We must learn to live together as brothers or perish together as fools.
—Martin Luther King
The annual commemoration of Rev. Dr. Martin Luther King Jr. birthday this month serves as a critical reminder of the essential nature of human rights, civil rights and peaceful co-existence. King was right when we said that co-existence is not merely an option but an obligation. He famously said, “we must learn to live together as brothers or perish together as fools.” Last summer in Jerusalem, as hatred and fear filled the air, I took heart in observing something I hadn’t noticed before. Just as Jerusalem has streets named for Christian Zionists like George Washington, Abraham Lincoln and Mary Ann Evans (aka George Elliot), so too it has a street named for Dr. King. Zionism is not limited to religion or nationality. The definition of Zionism has been and must remain more complicated than that. Zionism is also a set of beliefs, an ideology that anyone can espouse. You don’t have to be female to embrace feminism. You don’t have to be African American to reject racism. Like the adorable rye bread advertisement used to say: “You don’t have to be Jewish to love Levy’s.”
The recent arson and vandalism against the Max Rayne Yad B’Yad/Hand in Hand School, a bilingual and bicultural school in Jerusalem, was not merely an attack against an institution that practices Arab-Jewish co-existence, it was an attack against multiculturalism, co-existence and peace itself. There has been a dismaying tendency in ultra-nationalist circles in Israel lately to quote the sayings of the late Rabbi Meir Kahane. Along with the message “Kahane was Right” and “Death to Arabs”, Kahane’s message “There is no coexistence with cancer” was spray-painted on the walls of the school. Arabs are not a cancer. Palestinians are not a disease. Islam is not an illness. Judaism teaches that having endured such hateful rhetoric ourselves we have an even greater moral obligation to guard against saying such things about others. Arab citizens and residents of Israel are human beings with a right to be treated with dignity, justice and equality. While there are blatantly intolerant passages in biblical and rabbinic literature, nowhere does our tradition teach that Israel should be a place that is only for Jews.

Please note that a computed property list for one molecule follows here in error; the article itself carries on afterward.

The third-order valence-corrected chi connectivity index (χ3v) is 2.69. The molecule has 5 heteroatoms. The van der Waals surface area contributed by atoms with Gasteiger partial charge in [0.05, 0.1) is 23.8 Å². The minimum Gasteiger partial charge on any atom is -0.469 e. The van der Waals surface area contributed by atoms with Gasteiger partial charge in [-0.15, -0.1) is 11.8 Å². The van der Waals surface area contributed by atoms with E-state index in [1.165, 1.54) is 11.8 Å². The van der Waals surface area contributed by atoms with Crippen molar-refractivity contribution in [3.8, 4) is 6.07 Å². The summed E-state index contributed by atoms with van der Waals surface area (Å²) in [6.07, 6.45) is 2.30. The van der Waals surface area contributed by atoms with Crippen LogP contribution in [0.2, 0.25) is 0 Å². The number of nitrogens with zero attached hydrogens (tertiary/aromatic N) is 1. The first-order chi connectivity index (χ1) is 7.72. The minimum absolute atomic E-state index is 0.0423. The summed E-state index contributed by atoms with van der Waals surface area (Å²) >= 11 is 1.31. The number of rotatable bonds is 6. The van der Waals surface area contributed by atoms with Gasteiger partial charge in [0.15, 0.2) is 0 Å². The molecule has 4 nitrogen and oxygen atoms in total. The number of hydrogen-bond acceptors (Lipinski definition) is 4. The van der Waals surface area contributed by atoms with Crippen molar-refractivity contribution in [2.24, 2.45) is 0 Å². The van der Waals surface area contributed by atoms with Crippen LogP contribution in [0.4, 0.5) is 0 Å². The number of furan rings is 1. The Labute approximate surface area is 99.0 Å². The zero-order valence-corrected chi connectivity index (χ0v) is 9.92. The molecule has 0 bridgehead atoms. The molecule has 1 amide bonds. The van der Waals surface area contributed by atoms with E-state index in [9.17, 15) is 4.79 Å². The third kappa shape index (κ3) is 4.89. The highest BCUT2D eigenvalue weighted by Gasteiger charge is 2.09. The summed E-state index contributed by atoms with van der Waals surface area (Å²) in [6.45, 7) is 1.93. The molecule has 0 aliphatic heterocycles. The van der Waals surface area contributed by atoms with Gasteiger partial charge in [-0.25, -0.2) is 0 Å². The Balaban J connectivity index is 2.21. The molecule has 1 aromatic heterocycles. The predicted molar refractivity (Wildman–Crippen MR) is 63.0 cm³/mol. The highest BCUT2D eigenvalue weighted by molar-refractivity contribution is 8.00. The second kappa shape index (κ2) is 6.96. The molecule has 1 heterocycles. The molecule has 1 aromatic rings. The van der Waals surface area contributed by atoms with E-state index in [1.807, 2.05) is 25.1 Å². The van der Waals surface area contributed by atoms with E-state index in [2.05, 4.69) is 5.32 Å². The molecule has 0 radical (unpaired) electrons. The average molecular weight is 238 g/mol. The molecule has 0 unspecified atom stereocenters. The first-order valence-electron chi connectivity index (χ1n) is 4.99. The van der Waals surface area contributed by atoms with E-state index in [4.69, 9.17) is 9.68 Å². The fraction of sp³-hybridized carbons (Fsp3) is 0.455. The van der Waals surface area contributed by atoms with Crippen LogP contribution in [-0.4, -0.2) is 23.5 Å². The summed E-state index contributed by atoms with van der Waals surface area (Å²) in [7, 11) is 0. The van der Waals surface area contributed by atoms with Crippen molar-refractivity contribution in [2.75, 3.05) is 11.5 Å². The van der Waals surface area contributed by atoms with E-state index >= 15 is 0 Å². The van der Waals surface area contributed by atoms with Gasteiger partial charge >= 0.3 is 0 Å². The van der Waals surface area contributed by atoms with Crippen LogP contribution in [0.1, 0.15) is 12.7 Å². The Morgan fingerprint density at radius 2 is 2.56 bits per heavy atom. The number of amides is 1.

Chanting “Death to Arabs” is inherently un-Jewish. Setting fire to a school and spray-painting hate speech on its walls is, by its very nature, antithetical to Judaism. Israel does not face a choice between coexistence and hatred. Israel faces a choice between coexistence and catastrophe. Israeli society can no longer afford a debate over the risks and rewards of co-existence. The question is how to embrace, instill and enhance coexistence. It not enough for the perpetrators of this despicable hate crime to be punished. Groups like Lehava, the Organization for the Prevention of Assimilation in the Holy Land, whose members committed the arson and who promote hatred and protest against all forms of integration between Jews and others—including anyone who intermarries, or even rents housing to or hires Arabs—must find no refuge in our communities. Their ideology to be rejected by ALL facets of Israeli society, and the Jewish community, regardless of political party or religious persuasion. King understood that America could no longer afford to raise another generation that accepted the false dichotomy between superiority and inferiority. So too, we must understand that the success of Yad b’Yad ‘s network of schools, where 1,200 Jewish and Arab children, and 3,000 parents, teachers, and supporters work together to create communities of common purpose and common values, are essential to Israel’s well being. We’ve seen more than a glimpse of the alternative and it is neither moral nor viable. The children of Yad b’Yad responded to the hateful graffiti with the message “Jews and Arabs refuse to be enemies” and “We continue together without hatred or fear.” They have embodied Dr. King’s message that “Darkness cannot drive out darkness: only light can do that. Hate cannot drive out hate, only love can do that.”
Darkness cannot drive out darkness: only light can do that. Hate cannot drive out hate: only love can do that.
—Martin Luther King
I’ll be turning 45 this month and I have a birthday request. I would like to ask you to participate in Hoops4Hope# (see my next blog post), or to donate whatever you deem appropriate, to Yad B’Yad, Hand in Hand Schools and write in “Memory of Dr. Martin Luther King Jr.” in the memo portion of the check or online donation form. We don’t have a choice between the worldview of King and Kahane, hope and hatred, coexistence and calamity. What we have is an obligation, a duty, a mitzvah to work for peace. Please go to http://www.handinhandk12.org to donate and learn more.
People fail to get along because they fear each other; they fear each other because they don’t know each other; they don’t know each other because they have not communicated with each other.
—Martin Luther King, Jr.